I was freaking starving on Friday and we ordered in; I got some battered popcorn shrimp which was good, and a beautiful Greek salad that was even better. I can go on and on about Greek salad and the different ways that different people make it, but the presentation on this was lovely, the way the black olives were grouped in one place, and the red tomato slices layered in another part, the yellow hot peppers in another area, and so on, with the big chunky feta in the middle.

    As far as what I’ve cooked lately, I’ve been making these fruit crisps with oatmeal crusts, and discovering the many combos that work well together; I think blackberries and nectarines (together in the same dessert) have been the winning combo.

    I also made this killer dill potato salad not too long ago.

  42. Today, I’m planning on making some kind of version of a Shepherd’s Pie, with chicken sausage, apples, onions, and bacon, topped with mashed potatoes.

    Can I come over?

  43. Mmmm… brownies. I’m usually a disaster in the kitchen. I hate to cook. But I found this brownie recipe recently and got inspired. I made them, and while they weren’t incredibleamazingwonderful, they were so good! The recipe said that the mixture would be “thick” but it was more like a very dry, clumpy mess – nothing like batter. So I was worried. But they came out great – thick, fudgy, crispy on the edges and soft in the middle, just the way I like them. And the recipe called for Raisinets, so every now and then you’d get a great surprise raisin in there. Mmmmmm.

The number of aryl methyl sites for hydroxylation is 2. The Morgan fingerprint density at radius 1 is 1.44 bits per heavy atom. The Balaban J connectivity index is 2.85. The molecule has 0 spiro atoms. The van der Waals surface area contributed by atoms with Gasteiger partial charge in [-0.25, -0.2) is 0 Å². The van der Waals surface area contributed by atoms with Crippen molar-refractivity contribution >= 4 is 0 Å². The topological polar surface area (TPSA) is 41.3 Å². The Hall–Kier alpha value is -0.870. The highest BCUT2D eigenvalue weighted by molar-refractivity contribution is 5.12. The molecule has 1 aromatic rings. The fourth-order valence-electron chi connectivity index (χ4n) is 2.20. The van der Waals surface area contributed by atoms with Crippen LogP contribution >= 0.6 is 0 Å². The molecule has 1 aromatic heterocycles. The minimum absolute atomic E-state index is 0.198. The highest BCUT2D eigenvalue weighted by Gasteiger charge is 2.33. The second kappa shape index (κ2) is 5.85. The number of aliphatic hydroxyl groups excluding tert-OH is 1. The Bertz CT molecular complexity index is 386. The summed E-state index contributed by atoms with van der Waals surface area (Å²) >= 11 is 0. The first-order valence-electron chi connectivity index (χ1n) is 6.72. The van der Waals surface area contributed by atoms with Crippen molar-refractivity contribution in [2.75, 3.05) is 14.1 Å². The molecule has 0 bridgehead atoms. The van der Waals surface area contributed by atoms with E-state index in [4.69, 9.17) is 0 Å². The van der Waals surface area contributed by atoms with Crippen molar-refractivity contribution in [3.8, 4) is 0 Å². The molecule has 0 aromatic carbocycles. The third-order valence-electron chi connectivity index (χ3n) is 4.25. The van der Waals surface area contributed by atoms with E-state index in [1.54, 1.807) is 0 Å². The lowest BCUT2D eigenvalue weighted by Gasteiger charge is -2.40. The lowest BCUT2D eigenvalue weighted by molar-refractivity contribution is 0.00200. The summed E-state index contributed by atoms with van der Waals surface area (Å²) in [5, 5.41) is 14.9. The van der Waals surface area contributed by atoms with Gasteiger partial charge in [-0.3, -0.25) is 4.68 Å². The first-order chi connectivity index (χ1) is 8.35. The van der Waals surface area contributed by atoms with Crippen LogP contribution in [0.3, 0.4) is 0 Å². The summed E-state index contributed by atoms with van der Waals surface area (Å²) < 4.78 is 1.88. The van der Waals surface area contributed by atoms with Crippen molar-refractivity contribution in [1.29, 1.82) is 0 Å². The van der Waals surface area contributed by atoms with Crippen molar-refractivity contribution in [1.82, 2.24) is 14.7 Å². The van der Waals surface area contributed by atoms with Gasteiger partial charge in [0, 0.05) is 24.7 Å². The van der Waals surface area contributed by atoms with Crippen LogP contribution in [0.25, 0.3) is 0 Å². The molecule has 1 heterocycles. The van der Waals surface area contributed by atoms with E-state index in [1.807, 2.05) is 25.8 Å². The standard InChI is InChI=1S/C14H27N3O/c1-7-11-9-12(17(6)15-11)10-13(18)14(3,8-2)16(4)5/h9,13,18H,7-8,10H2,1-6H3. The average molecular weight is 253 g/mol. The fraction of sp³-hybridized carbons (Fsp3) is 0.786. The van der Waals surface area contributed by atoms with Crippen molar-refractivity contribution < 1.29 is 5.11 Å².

I may just tackle apple crisp soon. We have so many apples left over from apple picking!

  44. I’ve been eating apples & peanut butter every day for a week or so. I picked up Macoun apples at the farmer’s market, and they’re just perfect with TJs crunchy, natural pb.

    Yesterday I got some honeycrisp apples, too, for the first time. Wow! Those are nice. Really sweet, but very crisp.

    Breakfast yesterday was really good: an omelet with spinach, ham, and swiss and 3 really tasty pancakes on the side. And a nice mug of coffee. Thanks, Perkins! :)

    Oh, and I made a lovely pork roast the other day, with garlic, rosemary, a bit of oregano, and thyme. Great with some garlic mashed & fresh green beans. I’m loving the produce at the farmer’s market, but it’s only got 2 weeks left. I’ve got a spaghetti squash from there that I’m going to eat with some pesto, and cauliflower that I’m going to roast, and a huge head of broccolli, and more of those green beans. And a small loaf of pumpkin bread from the Amish folks. :)